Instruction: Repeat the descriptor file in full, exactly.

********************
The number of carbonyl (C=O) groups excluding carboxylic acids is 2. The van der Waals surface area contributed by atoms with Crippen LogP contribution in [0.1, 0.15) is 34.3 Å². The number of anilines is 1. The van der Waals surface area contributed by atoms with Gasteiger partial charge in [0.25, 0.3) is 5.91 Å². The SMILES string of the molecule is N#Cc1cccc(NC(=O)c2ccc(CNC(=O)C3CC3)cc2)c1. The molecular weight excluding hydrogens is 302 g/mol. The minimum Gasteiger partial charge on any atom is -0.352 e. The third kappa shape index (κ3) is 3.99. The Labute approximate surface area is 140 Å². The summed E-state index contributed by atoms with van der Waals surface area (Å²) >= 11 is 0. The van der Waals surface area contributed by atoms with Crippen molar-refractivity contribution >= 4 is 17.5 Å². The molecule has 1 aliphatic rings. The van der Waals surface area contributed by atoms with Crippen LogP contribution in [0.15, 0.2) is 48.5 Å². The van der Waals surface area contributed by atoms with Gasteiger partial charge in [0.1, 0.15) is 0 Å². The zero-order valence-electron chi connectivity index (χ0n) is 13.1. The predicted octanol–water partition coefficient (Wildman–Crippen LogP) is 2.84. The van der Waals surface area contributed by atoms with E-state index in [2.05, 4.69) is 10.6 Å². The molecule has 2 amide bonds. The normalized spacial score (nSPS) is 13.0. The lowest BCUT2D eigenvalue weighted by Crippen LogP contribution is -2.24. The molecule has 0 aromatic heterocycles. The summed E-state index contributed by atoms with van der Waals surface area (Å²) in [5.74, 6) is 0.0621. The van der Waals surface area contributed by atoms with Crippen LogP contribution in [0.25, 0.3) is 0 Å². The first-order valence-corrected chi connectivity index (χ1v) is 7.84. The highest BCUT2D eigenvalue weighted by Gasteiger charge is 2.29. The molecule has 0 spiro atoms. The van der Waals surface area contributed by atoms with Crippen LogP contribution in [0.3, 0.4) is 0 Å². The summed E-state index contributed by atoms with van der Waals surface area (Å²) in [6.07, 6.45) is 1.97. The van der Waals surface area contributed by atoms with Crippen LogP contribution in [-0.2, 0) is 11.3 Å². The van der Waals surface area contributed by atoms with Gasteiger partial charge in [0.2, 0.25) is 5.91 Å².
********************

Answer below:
The number of carbonyl (C=O) groups excluding carboxylic acids is 2. The van der Waals surface area contributed by atoms with Crippen LogP contribution in [0.1, 0.15) is 34.3 Å². The number of anilines is 1. The van der Waals surface area contributed by atoms with Gasteiger partial charge in [0.25, 0.3) is 5.91 Å². The SMILES string of the molecule is N#Cc1cccc(NC(=O)c2ccc(CNC(=O)C3CC3)cc2)c1. The molecular weight excluding hydrogens is 302 g/mol. The minimum Gasteiger partial charge on any atom is -0.352 e. The third kappa shape index (κ3) is 3.99. The Labute approximate surface area is 140 Å². The summed E-state index contributed by atoms with van der Waals surface area (Å²) >= 11 is 0. The van der Waals surface area contributed by atoms with Crippen molar-refractivity contribution >= 4 is 17.5 Å². The molecule has 1 aliphatic rings. The van der Waals surface area contributed by atoms with Crippen LogP contribution in [0.15, 0.2) is 48.5 Å². The van der Waals surface area contributed by atoms with Gasteiger partial charge in [0.1, 0.15) is 0 Å². The zero-order valence-electron chi connectivity index (χ0n) is 13.1. The predicted octanol–water partition coefficient (Wildman–Crippen LogP) is 2.84. The van der Waals surface area contributed by atoms with E-state index in [2.05, 4.69) is 10.6 Å². The molecule has 2 amide bonds. The normalized spacial score (nSPS) is 13.0. The lowest BCUT2D eigenvalue weighted by Crippen LogP contribution is -2.24. The molecule has 0 aromatic heterocycles. The summed E-state index contributed by atoms with van der Waals surface area (Å²) in [5.74, 6) is 0.0621. The van der Waals surface area contributed by atoms with Crippen LogP contribution in [0.25, 0.3) is 0 Å². The first-order valence-corrected chi connectivity index (χ1v) is 7.84. The highest BCUT2D eigenvalue weighted by Gasteiger charge is 2.29. The molecule has 0 spiro atoms. The van der Waals surface area contributed by atoms with Crippen LogP contribution in [0.3, 0.4) is 0 Å². The summed E-state index contributed by atoms with van der Waals surface area (Å²) in [6.07, 6.45) is 1.97. The van der Waals surface area contributed by atoms with Crippen LogP contribution in [-0.2, 0) is 11.3 Å². The van der Waals surface area contributed by atoms with Gasteiger partial charge in [0.2, 0.25) is 5.91 Å².